As children, we all learn about the great National Parks in America and many of you readers have had the great fortune to travel to many throughout the United States. Though I have had the opportunity to bring guests to both Mt. Rainier National Park and Olympic National Park in Washington State, I have never been to the crown jewels of both Yellowstone and Grand Canyon. Earlier this year I took some time to finally see these magnificent parks, starting with the Grand Canyon.
I was in Arizona staying with my friend Tracy as she got settled into her new home and a mutual friend of ours, asked if I would like to head up to the Grand Canyon and spend a few days? “Oh would I, I have never been” I told Brian and with that, a few days later we were off as we headed down the highway.
I will have to admit when we arrived at the south entrance, I was a bit like a little child, I could not wait to get out of the vehicle and head over to the rim and of course, I was not disappointed at all. What a beautiful expanse and if you have never been, you need to add it to your list to visit. The only thing I could really compare it within my travels was the Ngorongoro Crater in Tanzania, a collapsed caldera that has an expansive view, but nothing like the Grand Canyon.
Brian and I were there for a few hours and I’m not sure who suggested it, but we decided we needed to come back and watch the sunrise the next day.
We were a good hour away from where we were camping at the KOA campground, so we had to get up super early if we wanted to catch the morning sun. The clouds were not cooperating very well, but I did manage to get somewhat of a timelapse video a bit after the sun came up, just click on the image below to see.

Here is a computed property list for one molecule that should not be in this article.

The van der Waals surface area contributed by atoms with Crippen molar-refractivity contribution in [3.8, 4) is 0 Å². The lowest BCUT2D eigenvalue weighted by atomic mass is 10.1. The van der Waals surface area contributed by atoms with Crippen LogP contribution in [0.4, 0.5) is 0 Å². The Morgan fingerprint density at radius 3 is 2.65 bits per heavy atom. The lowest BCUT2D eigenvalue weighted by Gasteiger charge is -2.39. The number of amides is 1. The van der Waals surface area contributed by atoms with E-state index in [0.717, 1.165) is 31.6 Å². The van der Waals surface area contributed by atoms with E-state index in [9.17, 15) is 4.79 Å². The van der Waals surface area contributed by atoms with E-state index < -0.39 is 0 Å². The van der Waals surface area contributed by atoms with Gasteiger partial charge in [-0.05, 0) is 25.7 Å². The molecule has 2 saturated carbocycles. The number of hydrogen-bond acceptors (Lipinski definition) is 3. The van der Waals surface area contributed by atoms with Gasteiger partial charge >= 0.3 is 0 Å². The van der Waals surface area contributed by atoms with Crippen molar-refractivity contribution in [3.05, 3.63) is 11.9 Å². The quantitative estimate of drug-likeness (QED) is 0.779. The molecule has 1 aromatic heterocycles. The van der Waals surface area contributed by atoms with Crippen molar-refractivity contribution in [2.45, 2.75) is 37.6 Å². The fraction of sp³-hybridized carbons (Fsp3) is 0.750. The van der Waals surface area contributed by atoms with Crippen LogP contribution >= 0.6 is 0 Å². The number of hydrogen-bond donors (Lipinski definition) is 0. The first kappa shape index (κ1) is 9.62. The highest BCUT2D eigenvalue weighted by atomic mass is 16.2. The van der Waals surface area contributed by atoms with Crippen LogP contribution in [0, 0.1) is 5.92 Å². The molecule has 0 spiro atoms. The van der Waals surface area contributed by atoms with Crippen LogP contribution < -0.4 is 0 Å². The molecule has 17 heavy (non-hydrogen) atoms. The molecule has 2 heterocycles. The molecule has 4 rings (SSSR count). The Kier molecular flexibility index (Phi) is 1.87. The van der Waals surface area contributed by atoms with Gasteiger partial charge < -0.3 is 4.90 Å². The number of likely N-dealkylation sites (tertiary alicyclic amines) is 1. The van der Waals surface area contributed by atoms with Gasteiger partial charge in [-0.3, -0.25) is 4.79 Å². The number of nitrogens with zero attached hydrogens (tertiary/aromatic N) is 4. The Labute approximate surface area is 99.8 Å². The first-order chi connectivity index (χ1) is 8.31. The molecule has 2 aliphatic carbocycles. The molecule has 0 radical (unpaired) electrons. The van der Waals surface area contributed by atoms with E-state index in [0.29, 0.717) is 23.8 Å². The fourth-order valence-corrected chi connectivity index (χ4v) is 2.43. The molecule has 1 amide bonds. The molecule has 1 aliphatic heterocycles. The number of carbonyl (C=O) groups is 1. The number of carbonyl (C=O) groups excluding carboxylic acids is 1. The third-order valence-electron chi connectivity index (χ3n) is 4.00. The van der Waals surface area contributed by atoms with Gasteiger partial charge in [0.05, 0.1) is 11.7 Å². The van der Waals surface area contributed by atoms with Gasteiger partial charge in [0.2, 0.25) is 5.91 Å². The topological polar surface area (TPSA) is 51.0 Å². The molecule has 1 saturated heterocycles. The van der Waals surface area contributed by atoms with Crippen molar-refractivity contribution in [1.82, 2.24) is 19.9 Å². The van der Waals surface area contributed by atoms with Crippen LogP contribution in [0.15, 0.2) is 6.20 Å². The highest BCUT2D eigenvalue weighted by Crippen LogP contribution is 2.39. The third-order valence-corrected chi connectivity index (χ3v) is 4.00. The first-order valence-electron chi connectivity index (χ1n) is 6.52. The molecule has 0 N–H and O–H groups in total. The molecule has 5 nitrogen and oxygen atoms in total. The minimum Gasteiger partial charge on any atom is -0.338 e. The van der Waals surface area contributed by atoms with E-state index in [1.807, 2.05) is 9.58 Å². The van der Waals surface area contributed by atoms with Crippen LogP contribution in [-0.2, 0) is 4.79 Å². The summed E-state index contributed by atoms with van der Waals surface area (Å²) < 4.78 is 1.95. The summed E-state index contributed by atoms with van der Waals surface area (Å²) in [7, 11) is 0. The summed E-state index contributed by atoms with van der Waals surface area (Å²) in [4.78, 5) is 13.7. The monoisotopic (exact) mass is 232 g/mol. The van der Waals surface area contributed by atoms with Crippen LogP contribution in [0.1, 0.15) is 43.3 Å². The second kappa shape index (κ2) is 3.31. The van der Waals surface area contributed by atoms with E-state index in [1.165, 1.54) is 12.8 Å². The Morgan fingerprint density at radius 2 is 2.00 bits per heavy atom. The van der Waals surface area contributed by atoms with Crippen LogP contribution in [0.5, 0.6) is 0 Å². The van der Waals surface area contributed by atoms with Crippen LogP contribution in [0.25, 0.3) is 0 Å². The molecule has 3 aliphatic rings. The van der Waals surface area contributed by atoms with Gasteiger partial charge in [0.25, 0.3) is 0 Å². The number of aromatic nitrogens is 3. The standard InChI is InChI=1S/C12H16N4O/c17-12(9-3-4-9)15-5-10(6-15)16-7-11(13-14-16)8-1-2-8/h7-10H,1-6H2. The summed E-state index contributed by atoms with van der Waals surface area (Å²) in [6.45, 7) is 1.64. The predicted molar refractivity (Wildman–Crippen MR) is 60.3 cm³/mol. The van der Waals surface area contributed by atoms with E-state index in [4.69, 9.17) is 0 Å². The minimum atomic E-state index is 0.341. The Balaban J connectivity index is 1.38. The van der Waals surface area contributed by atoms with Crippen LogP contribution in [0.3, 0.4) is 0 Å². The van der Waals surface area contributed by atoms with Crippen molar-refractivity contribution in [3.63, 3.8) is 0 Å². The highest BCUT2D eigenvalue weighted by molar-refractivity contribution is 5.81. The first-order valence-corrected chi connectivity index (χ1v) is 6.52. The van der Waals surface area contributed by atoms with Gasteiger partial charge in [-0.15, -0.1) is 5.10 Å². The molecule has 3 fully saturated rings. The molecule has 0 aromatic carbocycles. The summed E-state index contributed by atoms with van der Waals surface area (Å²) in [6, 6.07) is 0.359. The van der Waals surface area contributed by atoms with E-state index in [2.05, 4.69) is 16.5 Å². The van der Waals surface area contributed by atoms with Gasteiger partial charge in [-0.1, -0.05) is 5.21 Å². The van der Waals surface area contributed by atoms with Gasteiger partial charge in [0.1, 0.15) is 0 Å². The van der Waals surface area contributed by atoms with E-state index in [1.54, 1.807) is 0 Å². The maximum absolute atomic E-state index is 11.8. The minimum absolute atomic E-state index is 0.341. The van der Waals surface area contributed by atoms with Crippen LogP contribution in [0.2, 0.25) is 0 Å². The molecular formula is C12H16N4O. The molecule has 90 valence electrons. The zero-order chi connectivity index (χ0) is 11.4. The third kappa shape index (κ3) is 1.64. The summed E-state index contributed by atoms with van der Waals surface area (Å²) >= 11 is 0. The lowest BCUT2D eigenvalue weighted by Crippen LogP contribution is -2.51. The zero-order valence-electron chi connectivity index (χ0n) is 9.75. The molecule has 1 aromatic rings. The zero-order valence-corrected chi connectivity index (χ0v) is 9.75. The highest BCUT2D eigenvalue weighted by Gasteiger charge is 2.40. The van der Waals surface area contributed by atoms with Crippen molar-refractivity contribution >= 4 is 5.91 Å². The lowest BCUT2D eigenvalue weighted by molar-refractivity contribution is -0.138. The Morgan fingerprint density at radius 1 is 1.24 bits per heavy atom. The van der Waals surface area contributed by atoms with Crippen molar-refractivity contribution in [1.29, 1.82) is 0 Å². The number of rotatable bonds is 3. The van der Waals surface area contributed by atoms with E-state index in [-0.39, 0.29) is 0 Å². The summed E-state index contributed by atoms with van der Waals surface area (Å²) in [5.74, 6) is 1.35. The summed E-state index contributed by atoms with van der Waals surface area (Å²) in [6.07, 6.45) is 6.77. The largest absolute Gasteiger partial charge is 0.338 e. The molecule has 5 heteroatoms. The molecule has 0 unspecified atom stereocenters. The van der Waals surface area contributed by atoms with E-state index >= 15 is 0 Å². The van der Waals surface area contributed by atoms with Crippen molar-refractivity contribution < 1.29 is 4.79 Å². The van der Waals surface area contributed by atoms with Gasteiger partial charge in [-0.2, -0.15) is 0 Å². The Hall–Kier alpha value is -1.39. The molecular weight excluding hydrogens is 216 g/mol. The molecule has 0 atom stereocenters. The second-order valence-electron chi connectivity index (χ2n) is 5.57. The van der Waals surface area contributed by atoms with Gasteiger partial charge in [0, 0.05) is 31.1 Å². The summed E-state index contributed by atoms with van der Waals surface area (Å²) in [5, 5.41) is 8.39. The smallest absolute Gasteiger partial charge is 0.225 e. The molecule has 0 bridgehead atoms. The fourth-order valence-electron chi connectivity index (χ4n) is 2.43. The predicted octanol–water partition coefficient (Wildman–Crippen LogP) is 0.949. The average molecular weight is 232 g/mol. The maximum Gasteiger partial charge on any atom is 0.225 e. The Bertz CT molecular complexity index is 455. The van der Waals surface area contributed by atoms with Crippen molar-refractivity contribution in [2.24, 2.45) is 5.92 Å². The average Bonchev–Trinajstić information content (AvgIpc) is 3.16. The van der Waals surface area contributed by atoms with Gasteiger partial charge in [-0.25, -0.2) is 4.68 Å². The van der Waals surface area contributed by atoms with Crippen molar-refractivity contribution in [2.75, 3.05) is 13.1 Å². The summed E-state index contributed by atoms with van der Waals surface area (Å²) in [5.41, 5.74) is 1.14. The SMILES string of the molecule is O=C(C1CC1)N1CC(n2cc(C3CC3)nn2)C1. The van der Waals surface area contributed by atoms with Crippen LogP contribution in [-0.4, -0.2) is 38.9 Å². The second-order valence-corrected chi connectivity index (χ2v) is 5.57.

I shot quite a few images from these two days, but about a month later when I was leaving Arizona to head home, I decided I need to stop again and sunset photos were on the agenda.
I spent quite a bit of time just getting some great shots, using different lenses, tripods and all kinds of different settings as I knew I would not likely be back any time soon. The B&W above was one I was really thrilled with and I used the old standby “Rule of Thirds” to place the tree in the right location of the frame. Also not putting the horizon in the exact middle of the frame to help give some balance and add some negative space to the image.
I arrived at the rim around 4 PM and it was pretty crowded, but I had no idea how crowded it would get by sunset and I was thankful that I took my position where I could get the best shot and patiently waited. I watched as some young kids in flip flops walked along the edge of the rim and all I thought of was one slip and they would fall at least 1,000 feet as they tried to get the perfect selfies. I had staked out the position in the above photo, wanting to get some of the rocks in the foreground and frame the sunset with the rocks on the right. But as more and more people came to the same location, I knew the exact shot I had patiently waited for was not going to happen, there would be people in the foreground.
But sometimes life allows you to make lemonade out of lemons and just to my left, there was a girl sitting on a rock by herself. I quickly pulled the camera off the tripod, set the aperture to f/22 (This created the sunburst as the light spills through the aperture blades) and boosted the ISO a bit and was able to get this handheld shot with perfect framing, sunburst and my day was complete.
But my time was not complete at the Grand Canyon. That night I went back to the hotel room and I thought it would be a fantastic idea to take a helicopter ride around the canyon. I had never been in a helicopter in my life and what better place to experience one than at the Grand Canyon.
I have to say this was quite a thrill and though it was a luxury for sure, I don’t think I’ll ever regret taking this ride. Perhaps the next time I’ll take a ride where they land in the canyon and serve you a lunch.